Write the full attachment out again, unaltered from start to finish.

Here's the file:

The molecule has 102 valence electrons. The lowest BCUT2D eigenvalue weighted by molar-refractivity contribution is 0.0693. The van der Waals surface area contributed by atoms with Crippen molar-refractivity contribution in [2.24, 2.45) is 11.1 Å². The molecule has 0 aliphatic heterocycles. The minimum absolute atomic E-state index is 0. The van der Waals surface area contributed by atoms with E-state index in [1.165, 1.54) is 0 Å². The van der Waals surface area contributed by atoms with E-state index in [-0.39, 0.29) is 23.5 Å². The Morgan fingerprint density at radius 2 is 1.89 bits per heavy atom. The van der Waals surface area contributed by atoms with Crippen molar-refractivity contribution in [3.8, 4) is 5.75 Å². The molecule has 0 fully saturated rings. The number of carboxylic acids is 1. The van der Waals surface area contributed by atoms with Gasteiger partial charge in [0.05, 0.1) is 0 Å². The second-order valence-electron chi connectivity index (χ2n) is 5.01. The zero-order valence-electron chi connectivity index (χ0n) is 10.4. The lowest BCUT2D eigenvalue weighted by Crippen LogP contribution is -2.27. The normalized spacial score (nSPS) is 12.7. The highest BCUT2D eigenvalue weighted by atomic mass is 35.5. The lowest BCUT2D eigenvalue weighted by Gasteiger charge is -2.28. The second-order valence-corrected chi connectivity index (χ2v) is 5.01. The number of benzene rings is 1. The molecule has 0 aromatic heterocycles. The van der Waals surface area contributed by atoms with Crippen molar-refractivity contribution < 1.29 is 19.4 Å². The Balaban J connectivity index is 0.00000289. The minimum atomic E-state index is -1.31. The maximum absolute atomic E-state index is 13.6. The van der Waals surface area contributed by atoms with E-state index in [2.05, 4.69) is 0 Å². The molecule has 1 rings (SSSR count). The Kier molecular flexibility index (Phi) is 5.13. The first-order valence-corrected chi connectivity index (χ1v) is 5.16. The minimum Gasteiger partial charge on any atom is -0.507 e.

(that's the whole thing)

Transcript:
The molecule has 102 valence electrons. The lowest BCUT2D eigenvalue weighted by molar-refractivity contribution is 0.0693. The van der Waals surface area contributed by atoms with Crippen molar-refractivity contribution in [2.24, 2.45) is 11.1 Å². The molecule has 0 aliphatic heterocycles. The minimum absolute atomic E-state index is 0. The van der Waals surface area contributed by atoms with E-state index in [1.165, 1.54) is 0 Å². The van der Waals surface area contributed by atoms with E-state index in [-0.39, 0.29) is 23.5 Å². The Morgan fingerprint density at radius 2 is 1.89 bits per heavy atom. The van der Waals surface area contributed by atoms with Crippen molar-refractivity contribution in [3.8, 4) is 5.75 Å². The molecule has 0 fully saturated rings. The number of carboxylic acids is 1. The van der Waals surface area contributed by atoms with Gasteiger partial charge in [0.05, 0.1) is 0 Å². The second-order valence-electron chi connectivity index (χ2n) is 5.01. The zero-order valence-electron chi connectivity index (χ0n) is 10.4. The lowest BCUT2D eigenvalue weighted by Crippen LogP contribution is -2.27. The normalized spacial score (nSPS) is 12.7. The highest BCUT2D eigenvalue weighted by atomic mass is 35.5. The lowest BCUT2D eigenvalue weighted by Gasteiger charge is -2.28. The second-order valence-corrected chi connectivity index (χ2v) is 5.01. The number of benzene rings is 1. The molecule has 0 aromatic heterocycles. The van der Waals surface area contributed by atoms with Crippen molar-refractivity contribution < 1.29 is 19.4 Å². The Balaban J connectivity index is 0.00000289. The minimum atomic E-state index is -1.31. The maximum absolute atomic E-state index is 13.6. The van der Waals surface area contributed by atoms with E-state index in [2.05, 4.69) is 0 Å². The molecule has 1 rings (SSSR count). The Kier molecular flexibility index (Phi) is 5.13. The first-order valence-corrected chi connectivity index (χ1v) is 5.16. The minimum Gasteiger partial charge on any atom is -0.507 e.